"I used to do it in high school," Sgt. Tom Cuthbertson said of his long-ago waiter gig. "It's like riding a bike."
Officer Tom Johannes, who took a break from making a hot-fudge sundae, said of waiting tables, "I did this 13 years ago before I was a cop."
The apron-clad, tray-carrying officers in various ranks attended tables for the New Baltimore Police Officers Association "Catering for Cops" that benefits several community causes like the Anchor Bay Giving Tree, Justin Mello KidPrint Identification Program, New Baltimore Police Reserve Unit and more.
Cuthbertson serves as the association president and Johannes is vice president.
Diners show support
The crowded restaurant brought police department supporters and regular customers for the three-hour event. The Country Inn donated 10 percent of the proceeds and all of the tips to the association. Approximately $1,300 was raised for the association, according to police Chief Tim Wiley.
Among the patrons was 42-2 District Court Judge William Hackel III who came to the fundraiser with his family directly after presiding over a case.
"It was packed," Hackel said, noting the police did a great job filling in as waiters.
Ira Township resident Edith Harvey, who previously lived in New Baltimore, was impressed with the turnout at the fundraiser that saw a line out the door at one point.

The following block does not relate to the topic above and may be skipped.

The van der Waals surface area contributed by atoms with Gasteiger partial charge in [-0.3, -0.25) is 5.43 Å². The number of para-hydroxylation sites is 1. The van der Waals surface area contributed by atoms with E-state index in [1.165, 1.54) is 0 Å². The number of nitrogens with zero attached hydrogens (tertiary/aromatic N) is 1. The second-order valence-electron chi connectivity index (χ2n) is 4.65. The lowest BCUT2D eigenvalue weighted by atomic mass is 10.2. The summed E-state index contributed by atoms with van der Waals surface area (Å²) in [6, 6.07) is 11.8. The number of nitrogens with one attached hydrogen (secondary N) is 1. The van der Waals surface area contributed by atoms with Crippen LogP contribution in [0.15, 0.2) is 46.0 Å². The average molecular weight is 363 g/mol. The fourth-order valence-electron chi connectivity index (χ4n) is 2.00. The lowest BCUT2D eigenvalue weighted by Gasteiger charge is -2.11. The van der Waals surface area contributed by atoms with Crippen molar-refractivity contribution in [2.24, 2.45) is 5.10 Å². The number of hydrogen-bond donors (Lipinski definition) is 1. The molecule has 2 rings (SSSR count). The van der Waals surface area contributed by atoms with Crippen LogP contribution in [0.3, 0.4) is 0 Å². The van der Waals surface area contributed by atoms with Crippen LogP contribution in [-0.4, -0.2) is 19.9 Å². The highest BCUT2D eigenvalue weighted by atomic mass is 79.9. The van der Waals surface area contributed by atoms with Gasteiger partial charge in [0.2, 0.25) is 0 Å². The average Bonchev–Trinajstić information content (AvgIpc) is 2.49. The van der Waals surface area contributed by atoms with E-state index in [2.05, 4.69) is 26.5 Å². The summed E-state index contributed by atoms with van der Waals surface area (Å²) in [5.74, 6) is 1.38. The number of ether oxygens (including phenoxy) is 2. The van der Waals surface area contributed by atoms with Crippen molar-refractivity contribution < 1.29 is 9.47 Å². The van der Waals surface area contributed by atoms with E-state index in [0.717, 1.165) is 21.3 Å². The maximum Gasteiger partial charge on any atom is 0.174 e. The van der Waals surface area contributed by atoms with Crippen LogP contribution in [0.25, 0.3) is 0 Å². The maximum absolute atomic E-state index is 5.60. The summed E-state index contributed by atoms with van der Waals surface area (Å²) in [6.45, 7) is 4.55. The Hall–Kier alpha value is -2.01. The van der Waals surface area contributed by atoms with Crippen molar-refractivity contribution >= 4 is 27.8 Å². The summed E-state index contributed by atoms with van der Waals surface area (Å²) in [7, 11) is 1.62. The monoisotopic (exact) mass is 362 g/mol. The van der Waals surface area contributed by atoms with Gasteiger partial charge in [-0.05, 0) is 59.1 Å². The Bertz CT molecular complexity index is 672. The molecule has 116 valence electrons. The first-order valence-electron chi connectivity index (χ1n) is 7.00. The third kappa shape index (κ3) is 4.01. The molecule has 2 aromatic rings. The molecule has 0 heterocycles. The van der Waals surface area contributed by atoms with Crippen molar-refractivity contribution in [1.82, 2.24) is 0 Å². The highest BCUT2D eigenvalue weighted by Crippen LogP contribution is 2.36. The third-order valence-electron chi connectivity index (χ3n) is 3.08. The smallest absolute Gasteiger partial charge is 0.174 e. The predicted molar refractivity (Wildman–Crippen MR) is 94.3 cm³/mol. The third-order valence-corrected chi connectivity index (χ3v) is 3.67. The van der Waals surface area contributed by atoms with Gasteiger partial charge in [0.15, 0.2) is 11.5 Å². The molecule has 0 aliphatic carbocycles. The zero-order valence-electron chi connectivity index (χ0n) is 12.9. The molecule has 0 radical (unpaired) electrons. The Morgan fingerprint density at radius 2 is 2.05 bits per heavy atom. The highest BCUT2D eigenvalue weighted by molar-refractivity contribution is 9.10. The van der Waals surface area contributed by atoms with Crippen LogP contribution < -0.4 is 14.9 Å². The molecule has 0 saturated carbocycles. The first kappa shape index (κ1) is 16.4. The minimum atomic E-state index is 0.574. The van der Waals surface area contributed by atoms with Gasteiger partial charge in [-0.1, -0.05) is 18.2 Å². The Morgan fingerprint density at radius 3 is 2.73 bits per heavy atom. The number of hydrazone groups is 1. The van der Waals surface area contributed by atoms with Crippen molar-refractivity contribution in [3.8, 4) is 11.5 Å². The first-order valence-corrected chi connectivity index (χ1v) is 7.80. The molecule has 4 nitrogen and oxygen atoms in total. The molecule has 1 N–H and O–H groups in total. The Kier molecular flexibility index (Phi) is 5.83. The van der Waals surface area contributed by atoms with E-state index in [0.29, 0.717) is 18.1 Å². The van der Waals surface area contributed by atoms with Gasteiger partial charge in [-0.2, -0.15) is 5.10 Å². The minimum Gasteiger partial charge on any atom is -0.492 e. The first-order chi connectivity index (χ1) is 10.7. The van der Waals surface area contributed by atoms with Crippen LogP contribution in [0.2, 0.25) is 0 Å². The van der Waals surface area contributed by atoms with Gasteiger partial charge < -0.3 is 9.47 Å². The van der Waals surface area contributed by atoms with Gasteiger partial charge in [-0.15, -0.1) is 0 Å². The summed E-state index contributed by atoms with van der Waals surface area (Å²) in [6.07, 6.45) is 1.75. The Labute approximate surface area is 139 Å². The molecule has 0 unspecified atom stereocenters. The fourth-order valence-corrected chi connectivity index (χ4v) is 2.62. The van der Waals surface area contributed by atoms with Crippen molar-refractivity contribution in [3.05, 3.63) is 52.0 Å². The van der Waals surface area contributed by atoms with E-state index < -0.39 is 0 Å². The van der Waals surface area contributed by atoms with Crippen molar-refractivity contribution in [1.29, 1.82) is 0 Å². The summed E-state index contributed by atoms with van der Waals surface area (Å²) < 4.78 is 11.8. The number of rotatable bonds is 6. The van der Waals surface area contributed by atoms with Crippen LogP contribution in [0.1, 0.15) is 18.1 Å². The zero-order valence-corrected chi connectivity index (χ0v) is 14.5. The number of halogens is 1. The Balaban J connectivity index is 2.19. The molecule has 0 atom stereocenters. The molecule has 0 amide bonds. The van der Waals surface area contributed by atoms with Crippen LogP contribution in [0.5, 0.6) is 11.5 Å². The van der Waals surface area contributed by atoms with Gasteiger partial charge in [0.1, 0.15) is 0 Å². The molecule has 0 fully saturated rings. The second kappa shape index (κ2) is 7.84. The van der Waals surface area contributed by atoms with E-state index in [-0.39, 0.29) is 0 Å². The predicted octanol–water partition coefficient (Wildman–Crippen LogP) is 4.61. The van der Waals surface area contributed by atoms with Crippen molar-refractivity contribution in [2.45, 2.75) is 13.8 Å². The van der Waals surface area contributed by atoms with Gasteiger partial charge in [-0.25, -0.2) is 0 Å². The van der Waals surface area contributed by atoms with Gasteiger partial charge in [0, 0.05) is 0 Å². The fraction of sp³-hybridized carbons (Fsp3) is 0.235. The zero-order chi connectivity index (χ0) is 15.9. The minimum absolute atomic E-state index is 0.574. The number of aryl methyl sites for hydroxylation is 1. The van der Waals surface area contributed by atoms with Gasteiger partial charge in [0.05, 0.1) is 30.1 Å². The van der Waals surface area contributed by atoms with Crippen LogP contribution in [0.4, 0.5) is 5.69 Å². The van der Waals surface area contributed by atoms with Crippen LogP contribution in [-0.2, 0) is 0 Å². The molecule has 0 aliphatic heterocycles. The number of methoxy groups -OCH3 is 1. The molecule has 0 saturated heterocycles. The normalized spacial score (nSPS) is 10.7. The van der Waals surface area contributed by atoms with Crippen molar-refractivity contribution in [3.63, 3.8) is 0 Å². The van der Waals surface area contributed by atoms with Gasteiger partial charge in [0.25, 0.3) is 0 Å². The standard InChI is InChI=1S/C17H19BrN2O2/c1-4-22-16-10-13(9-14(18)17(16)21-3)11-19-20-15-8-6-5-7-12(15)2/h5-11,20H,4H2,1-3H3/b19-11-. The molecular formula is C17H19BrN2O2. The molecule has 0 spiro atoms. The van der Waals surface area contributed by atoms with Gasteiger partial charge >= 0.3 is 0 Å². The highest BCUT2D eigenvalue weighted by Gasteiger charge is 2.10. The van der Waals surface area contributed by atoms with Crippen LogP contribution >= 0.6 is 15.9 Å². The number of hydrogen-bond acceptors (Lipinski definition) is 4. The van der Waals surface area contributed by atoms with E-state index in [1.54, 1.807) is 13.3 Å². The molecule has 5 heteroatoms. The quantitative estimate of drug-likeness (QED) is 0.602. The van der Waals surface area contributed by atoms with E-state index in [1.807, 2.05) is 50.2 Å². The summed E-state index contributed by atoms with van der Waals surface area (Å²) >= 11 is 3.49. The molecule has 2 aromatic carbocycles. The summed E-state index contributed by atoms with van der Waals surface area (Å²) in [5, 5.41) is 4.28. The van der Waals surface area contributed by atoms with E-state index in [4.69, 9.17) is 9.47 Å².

"This is a great idea," Harvey said. "I come in here every Monday and it's never like this."
New Baltimore resident Frank Krause went to the restaurant to show his support.
"It was fantastic and we put our share in for a big tip," Krause said.
"They did a good job—maybe not so talented—but very friendly," he said with a laugh.
Sticking to their day jobs
Country Inn waitress Jessica Miracle steered the law enforcement team in the right direction on the floor.
"They're doing pretty good," Miracle said.
But, there were some dining casualties during their shift.
"Tom (Johannes) spilled some water," she said.
Wiley also reported, "Sgt. (Charles) Esser melted a coconut cream pie."
The chief admitted he doesn't have the best track record in food service either.
"I got fired from the Green Street Tavern," he said of his busboy job when he was 15 years old. "I was told by a customer that I gave too much service.
"I fell into the police work from that."
To learn more about the New Baltimore Police Officers Association, visit its webpage.